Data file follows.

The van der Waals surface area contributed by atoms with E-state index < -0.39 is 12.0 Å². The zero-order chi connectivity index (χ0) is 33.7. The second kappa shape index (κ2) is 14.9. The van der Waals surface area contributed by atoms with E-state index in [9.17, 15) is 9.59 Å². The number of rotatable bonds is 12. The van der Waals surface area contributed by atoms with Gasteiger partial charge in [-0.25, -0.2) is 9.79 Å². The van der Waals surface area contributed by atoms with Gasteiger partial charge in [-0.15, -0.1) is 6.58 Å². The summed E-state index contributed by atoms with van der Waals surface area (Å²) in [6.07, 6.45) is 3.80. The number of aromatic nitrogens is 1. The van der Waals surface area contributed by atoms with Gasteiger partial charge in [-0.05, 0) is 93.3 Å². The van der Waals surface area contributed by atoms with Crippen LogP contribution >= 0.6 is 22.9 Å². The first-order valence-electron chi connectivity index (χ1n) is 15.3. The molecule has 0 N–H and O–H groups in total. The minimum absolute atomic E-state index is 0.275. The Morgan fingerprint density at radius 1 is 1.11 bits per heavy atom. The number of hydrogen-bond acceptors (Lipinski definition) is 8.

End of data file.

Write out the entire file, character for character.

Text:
The van der Waals surface area contributed by atoms with E-state index < -0.39 is 12.0 Å². The zero-order chi connectivity index (χ0) is 33.7. The second kappa shape index (κ2) is 14.9. The van der Waals surface area contributed by atoms with E-state index in [9.17, 15) is 9.59 Å². The number of rotatable bonds is 12. The van der Waals surface area contributed by atoms with Gasteiger partial charge in [-0.25, -0.2) is 9.79 Å². The van der Waals surface area contributed by atoms with Gasteiger partial charge in [-0.15, -0.1) is 6.58 Å². The summed E-state index contributed by atoms with van der Waals surface area (Å²) in [6.07, 6.45) is 3.80. The number of aromatic nitrogens is 1. The van der Waals surface area contributed by atoms with Gasteiger partial charge in [-0.05, 0) is 93.3 Å². The van der Waals surface area contributed by atoms with Crippen LogP contribution >= 0.6 is 22.9 Å². The first-order valence-electron chi connectivity index (χ1n) is 15.3. The molecule has 0 N–H and O–H groups in total. The minimum absolute atomic E-state index is 0.275. The Morgan fingerprint density at radius 1 is 1.11 bits per heavy atom. The number of hydrogen-bond acceptors (Lipinski definition) is 8.